Quick take-aways from my memories as a trilingual child

Born in France to French parents, we moved to Spain when I was aged almost 10, and educated in a local international British school (yes, yes, you read this right 😉 ). The schooling language was no coincidence, but a conscious choice initiated by my dad who had foreseen what was to happen: within months, I became trilingual. Today, after many years abroad, I am living back in France again and am married to my Spanish media naranja (other half). We are educating our 2 daughters (almost 6 and 2) in Spanish and English with a strict ml@home approach, with a total ban on the Majority Language (ML) – see Our Story for more on our bilingual education strategy.

I am a very privileged trilingual mum, because not only am I able to rear my daughters trilingual, but also because I myself was reared trilingual in the same languages and can hence -to some extent- relate to my daughters. Though I became trilingual at a later age and abroad -and not from birth and in our country of origin like my daughters- there are still things I can relate to. For instance looking for my words, code-switching, feeling different because I speak another language or because ML people can’t relate to what I say or have experienced. Yes, I feel like a foreigner in my own country, but I do hope that one day my daughters will come to feel like me: I have as many cultures, hearts and identities as I speak languages….and that is simply priceless!

How did my parents preserve my minority language?

Educating my daughters trilingual has given me hindsight on my own trilingual education. Looking back, I realise that without really consciously designing a bilingual education strategy, my parents had instinctively implemented an ml@home approach, though not as strict as the one as I am using today with my daughters. The reason being I had not resisted the minority language (ml), unlike my eldest.

If you are curious of what other bilingual parents do, here are the things I remember about how my parents tried to preserve my mother-tongue:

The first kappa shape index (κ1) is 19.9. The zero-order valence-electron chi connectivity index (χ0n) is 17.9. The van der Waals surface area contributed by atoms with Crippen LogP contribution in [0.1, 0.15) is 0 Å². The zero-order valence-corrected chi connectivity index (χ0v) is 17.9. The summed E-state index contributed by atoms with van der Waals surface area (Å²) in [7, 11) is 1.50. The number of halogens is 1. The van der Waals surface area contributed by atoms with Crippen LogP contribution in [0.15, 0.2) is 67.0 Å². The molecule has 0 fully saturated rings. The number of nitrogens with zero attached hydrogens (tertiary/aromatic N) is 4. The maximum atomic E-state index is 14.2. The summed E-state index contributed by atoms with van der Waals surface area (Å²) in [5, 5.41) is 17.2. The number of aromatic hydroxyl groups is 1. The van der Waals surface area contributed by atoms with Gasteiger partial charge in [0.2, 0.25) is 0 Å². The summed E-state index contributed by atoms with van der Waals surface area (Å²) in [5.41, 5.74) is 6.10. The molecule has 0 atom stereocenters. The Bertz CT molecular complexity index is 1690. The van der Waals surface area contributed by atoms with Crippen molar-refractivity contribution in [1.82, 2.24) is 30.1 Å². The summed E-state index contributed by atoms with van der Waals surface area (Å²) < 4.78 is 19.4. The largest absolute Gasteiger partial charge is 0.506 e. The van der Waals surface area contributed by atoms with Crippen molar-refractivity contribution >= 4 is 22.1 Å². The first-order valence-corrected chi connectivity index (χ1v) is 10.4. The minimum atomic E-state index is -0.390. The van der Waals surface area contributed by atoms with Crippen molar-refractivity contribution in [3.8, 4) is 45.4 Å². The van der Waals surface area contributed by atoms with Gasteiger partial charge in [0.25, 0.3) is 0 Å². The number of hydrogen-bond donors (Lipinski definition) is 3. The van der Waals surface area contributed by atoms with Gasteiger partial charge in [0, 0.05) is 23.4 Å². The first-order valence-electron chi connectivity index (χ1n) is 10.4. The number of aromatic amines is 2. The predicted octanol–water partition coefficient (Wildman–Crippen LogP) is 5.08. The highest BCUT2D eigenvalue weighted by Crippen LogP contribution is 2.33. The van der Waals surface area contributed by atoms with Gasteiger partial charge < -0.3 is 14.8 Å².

• My parents purchased ml books and VHS when we travelled back to France at Christmas time, and visiting relatives also brought us some.
  • My grandmother lent me books from her very extensive children’s book collection gathered over the years from her older grandchildren.
  • My grandmother recorded ml cartoons on VHS that I would take back to Spain whenever she or we visited.
  • My elder sister -who was a young adult and had stayed back in France -wrote letters and postcards to be on a regular basis.
  • My elder sister sent me my ml magazine – subscription abroad was very expensive compared with a national subscription, so my parents took a national subscription and had my sister send it by postal mail.
  • We travelled back to France for Christmas.
  • Every other year, I spent some of the summer holidays at my ml best friend’s house in France, whilst the other year it was my ml best friend who flew over and stayed with us.
  • We hosted loads of our ml relatives and friends throughout the year. Their visits always felt like a celebration.
  • My mother had our satellite ml TV and radio on ALL day long
  • My parents purchased ml magazines and newspapers on a weekly/daily basis
  • Every summer, my mother had me do activity books and dictations – as much as I hated them, I am grateful to my mum as it enabled me to stay biliterate in French.
  • We had regular calls with my ml family and I was required to take part.
  • My parents mixed a lot with local ml speakers and had ml friends.

What do I remember from the move abroad and becoming trilingual?